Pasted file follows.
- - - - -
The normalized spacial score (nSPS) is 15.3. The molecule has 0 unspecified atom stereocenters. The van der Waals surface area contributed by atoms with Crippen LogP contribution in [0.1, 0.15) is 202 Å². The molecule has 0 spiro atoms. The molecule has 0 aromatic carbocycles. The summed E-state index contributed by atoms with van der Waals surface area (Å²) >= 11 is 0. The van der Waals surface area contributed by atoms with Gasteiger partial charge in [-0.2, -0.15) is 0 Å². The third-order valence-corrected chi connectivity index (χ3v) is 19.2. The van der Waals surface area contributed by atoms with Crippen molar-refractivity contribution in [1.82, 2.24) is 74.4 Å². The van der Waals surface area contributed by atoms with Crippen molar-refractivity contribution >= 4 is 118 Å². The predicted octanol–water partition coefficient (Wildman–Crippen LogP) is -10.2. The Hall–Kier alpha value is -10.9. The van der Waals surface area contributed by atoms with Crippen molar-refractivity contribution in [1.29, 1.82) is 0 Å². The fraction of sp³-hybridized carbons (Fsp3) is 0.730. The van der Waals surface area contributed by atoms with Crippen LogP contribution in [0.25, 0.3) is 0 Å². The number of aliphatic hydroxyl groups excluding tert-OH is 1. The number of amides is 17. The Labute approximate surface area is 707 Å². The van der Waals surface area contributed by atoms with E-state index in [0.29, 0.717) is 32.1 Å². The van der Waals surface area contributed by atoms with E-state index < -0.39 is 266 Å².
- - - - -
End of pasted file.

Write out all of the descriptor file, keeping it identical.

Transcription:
The normalized spacial score (nSPS) is 15.3. The molecule has 0 unspecified atom stereocenters. The van der Waals surface area contributed by atoms with Crippen LogP contribution in [0.1, 0.15) is 202 Å². The molecule has 0 spiro atoms. The molecule has 0 aromatic carbocycles. The summed E-state index contributed by atoms with van der Waals surface area (Å²) >= 11 is 0. The van der Waals surface area contributed by atoms with Gasteiger partial charge in [-0.2, -0.15) is 0 Å². The third-order valence-corrected chi connectivity index (χ3v) is 19.2. The van der Waals surface area contributed by atoms with Crippen molar-refractivity contribution in [1.82, 2.24) is 74.4 Å². The van der Waals surface area contributed by atoms with Crippen molar-refractivity contribution >= 4 is 118 Å². The predicted octanol–water partition coefficient (Wildman–Crippen LogP) is -10.2. The Hall–Kier alpha value is -10.9. The van der Waals surface area contributed by atoms with Crippen molar-refractivity contribution in [1.29, 1.82) is 0 Å². The fraction of sp³-hybridized carbons (Fsp3) is 0.730. The van der Waals surface area contributed by atoms with Crippen LogP contribution in [0.25, 0.3) is 0 Å². The number of aliphatic hydroxyl groups excluding tert-OH is 1. The number of amides is 17. The Labute approximate surface area is 707 Å². The van der Waals surface area contributed by atoms with E-state index in [0.29, 0.717) is 32.1 Å². The van der Waals surface area contributed by atoms with E-state index < -0.39 is 266 Å².